February 09, 2009

The Forerunner: Love, Evelyn Waugh and Plato

Three times in Brideshead Revisited, Charles Ryder's relationship with his student friend Lord Sebastien Flyte is described as being the forerunner, the shadow of his relationships to come. Once Flyte's father, Lord Marchmain, tells Charles this in Rome, twice Charles tells Sebastien's sister Julia that his love for her brother was an expression, a forerunner of his love for her- the grand passion of his life. Charles's sincerity is unquestionable- but it is also interesting for it demonstrates an echo within the novel- an echo of Plato deep into the 20th Century.

Plato of course in the Symposium established a hierarchy of loves- from heterosexual love to homosexual love to philosophical love. Christian philosophy with its stress that God is love found Platonic ideas about love attractive. The influence on Waugh's work is obvious- Charles's love for Sebastien is a precursor to his deeper and more mature love for Julia- and Julia who sees more clearly than her beau, sees that her love for him sets up a good against God: in order to love properly she understands that she has to progress to loving God. A progression that Charles himself makes at the end of the novel by becoming a Catholic.

There is much more going on in the novel than this- but what is interesting about this is the deep psychological structure that Waugh, using Platonic progression of loves, builds into the framework of his story. His characters advance or regress in terms of that that they love and its closeness to the divine- furthermore it is that love that grants them grace. Sebastien who becomes an alcoholic for example is led eventually to God through a love of Kurt, a down and out German he encounters, and through his desire for alcohol. Sin is eventually forgiven as eccentricity- as Cordelia the most astute of the Flyte children tells Charles.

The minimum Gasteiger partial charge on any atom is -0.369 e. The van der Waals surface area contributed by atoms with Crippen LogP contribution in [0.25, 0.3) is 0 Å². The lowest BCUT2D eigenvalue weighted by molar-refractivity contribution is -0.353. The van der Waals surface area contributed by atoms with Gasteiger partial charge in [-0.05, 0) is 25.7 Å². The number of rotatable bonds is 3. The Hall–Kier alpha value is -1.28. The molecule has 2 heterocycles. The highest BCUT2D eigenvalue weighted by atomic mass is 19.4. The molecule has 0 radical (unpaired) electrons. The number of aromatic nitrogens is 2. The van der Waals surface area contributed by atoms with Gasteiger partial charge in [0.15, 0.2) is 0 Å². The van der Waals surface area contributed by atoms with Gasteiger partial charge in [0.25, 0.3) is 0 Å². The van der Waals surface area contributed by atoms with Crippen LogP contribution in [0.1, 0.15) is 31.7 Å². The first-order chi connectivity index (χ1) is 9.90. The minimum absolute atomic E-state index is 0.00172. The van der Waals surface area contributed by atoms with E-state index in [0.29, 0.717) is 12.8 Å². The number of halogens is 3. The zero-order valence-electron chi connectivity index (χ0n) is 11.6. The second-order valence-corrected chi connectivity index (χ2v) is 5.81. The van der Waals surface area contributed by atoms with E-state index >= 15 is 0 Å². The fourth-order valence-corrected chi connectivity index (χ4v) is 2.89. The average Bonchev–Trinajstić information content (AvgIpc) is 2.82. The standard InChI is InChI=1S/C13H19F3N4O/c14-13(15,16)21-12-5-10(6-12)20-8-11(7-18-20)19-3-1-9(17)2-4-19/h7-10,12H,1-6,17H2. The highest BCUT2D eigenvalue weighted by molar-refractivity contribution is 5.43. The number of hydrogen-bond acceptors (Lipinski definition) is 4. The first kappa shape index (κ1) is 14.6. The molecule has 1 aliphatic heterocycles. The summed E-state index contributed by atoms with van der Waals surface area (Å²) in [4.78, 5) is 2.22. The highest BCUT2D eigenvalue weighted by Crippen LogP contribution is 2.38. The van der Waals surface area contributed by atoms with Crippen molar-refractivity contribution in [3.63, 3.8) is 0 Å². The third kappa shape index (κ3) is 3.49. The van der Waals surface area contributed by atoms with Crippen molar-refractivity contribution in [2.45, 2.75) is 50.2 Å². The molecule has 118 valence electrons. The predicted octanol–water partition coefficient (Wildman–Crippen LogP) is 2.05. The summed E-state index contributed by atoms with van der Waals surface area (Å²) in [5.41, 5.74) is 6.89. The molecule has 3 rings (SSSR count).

There are lots of ways of thinking about this presence in the novel- it unquestionably is there. Perhaps though it is the mark of an atheist to find Brideshead revisited to be a book with a disappointing ending- as its characters move from the love of humans to the love of the divine- I certainly felt and found that. And yet it is as Waugh said a statement about theology, to understand the novel we must respect it as such- and as such it encompasses a sophisticated doctrine which relates the earthly loves to the spiritual ones. In that sense, we have in Waugh's work a clear statement- amongst other things- of modern Catholic philosophy- which unsurprisingly is tied to an ancient metaphor about the human psyche.

1 comments:

James Hamilton said...

Completely fascinating again - I suppose I'm going to have to read Waugh's horrid book now, having avoided both TV series and the novel up until now. I am also an atheist, and note here again that Catholic idea of atheism as gauche, awkward, lower-class, missing-something-out. Both Plato and Catholicism offer for those minded for them routes into sophistication, sophistication anyone not inclined to sophistication for its own sake would find repellant. Drug users employ the same kind of discourse to justify their actions.

I wonder what Plato would make of, say, Rolf Harris's "Pet Rescue"?